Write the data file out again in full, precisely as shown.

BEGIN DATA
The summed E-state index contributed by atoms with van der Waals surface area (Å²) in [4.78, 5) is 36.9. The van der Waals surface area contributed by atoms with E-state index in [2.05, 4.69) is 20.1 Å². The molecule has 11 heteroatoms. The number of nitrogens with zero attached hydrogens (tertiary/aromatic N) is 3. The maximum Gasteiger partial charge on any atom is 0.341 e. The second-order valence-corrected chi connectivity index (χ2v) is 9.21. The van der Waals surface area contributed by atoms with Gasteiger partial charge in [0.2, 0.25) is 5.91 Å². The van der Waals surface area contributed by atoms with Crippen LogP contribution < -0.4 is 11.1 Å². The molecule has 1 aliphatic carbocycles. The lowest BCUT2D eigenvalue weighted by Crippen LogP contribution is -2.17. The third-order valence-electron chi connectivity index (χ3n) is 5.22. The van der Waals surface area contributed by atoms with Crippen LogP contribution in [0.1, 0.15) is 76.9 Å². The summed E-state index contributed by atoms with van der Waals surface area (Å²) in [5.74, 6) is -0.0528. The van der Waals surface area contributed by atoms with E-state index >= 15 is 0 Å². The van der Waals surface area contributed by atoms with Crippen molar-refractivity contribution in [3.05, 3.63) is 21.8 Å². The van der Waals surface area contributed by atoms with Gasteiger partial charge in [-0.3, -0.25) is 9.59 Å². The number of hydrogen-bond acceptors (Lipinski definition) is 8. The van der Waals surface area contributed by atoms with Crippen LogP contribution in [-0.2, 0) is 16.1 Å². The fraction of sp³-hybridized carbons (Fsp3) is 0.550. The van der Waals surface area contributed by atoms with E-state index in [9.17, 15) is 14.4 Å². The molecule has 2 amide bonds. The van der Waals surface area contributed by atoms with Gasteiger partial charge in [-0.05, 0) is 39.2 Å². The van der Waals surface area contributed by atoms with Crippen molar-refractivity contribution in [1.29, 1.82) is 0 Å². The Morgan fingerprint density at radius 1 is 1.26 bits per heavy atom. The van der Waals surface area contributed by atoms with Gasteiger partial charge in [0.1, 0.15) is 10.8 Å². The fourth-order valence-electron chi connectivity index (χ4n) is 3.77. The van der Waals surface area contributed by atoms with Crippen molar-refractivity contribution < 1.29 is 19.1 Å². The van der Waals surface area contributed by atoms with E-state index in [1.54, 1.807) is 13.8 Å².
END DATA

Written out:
The summed E-state index contributed by atoms with van der Waals surface area (Å²) in [4.78, 5) is 36.9. The van der Waals surface area contributed by atoms with E-state index in [2.05, 4.69) is 20.1 Å². The molecule has 11 heteroatoms. The number of nitrogens with zero attached hydrogens (tertiary/aromatic N) is 3. The maximum Gasteiger partial charge on any atom is 0.341 e. The second-order valence-corrected chi connectivity index (χ2v) is 9.21. The van der Waals surface area contributed by atoms with Gasteiger partial charge in [0.2, 0.25) is 5.91 Å². The van der Waals surface area contributed by atoms with Crippen LogP contribution < -0.4 is 11.1 Å². The molecule has 1 aliphatic carbocycles. The lowest BCUT2D eigenvalue weighted by Crippen LogP contribution is -2.17. The third-order valence-electron chi connectivity index (χ3n) is 5.22. The van der Waals surface area contributed by atoms with Crippen LogP contribution in [0.1, 0.15) is 76.9 Å². The summed E-state index contributed by atoms with van der Waals surface area (Å²) in [5.74, 6) is -0.0528. The van der Waals surface area contributed by atoms with E-state index >= 15 is 0 Å². The van der Waals surface area contributed by atoms with Crippen molar-refractivity contribution in [3.05, 3.63) is 21.8 Å². The van der Waals surface area contributed by atoms with Gasteiger partial charge in [-0.3, -0.25) is 9.59 Å². The number of hydrogen-bond acceptors (Lipinski definition) is 8. The van der Waals surface area contributed by atoms with Crippen LogP contribution in [-0.2, 0) is 16.1 Å². The fraction of sp³-hybridized carbons (Fsp3) is 0.550. The van der Waals surface area contributed by atoms with E-state index in [9.17, 15) is 14.4 Å². The molecule has 2 amide bonds. The van der Waals surface area contributed by atoms with Gasteiger partial charge in [-0.05, 0) is 39.2 Å². The van der Waals surface area contributed by atoms with Crippen molar-refractivity contribution in [1.29, 1.82) is 0 Å². The Morgan fingerprint density at radius 1 is 1.26 bits per heavy atom. The van der Waals surface area contributed by atoms with Gasteiger partial charge in [0.1, 0.15) is 10.8 Å². The fourth-order valence-electron chi connectivity index (χ4n) is 3.77. The van der Waals surface area contributed by atoms with Crippen molar-refractivity contribution < 1.29 is 19.1 Å². The van der Waals surface area contributed by atoms with E-state index in [1.54, 1.807) is 13.8 Å².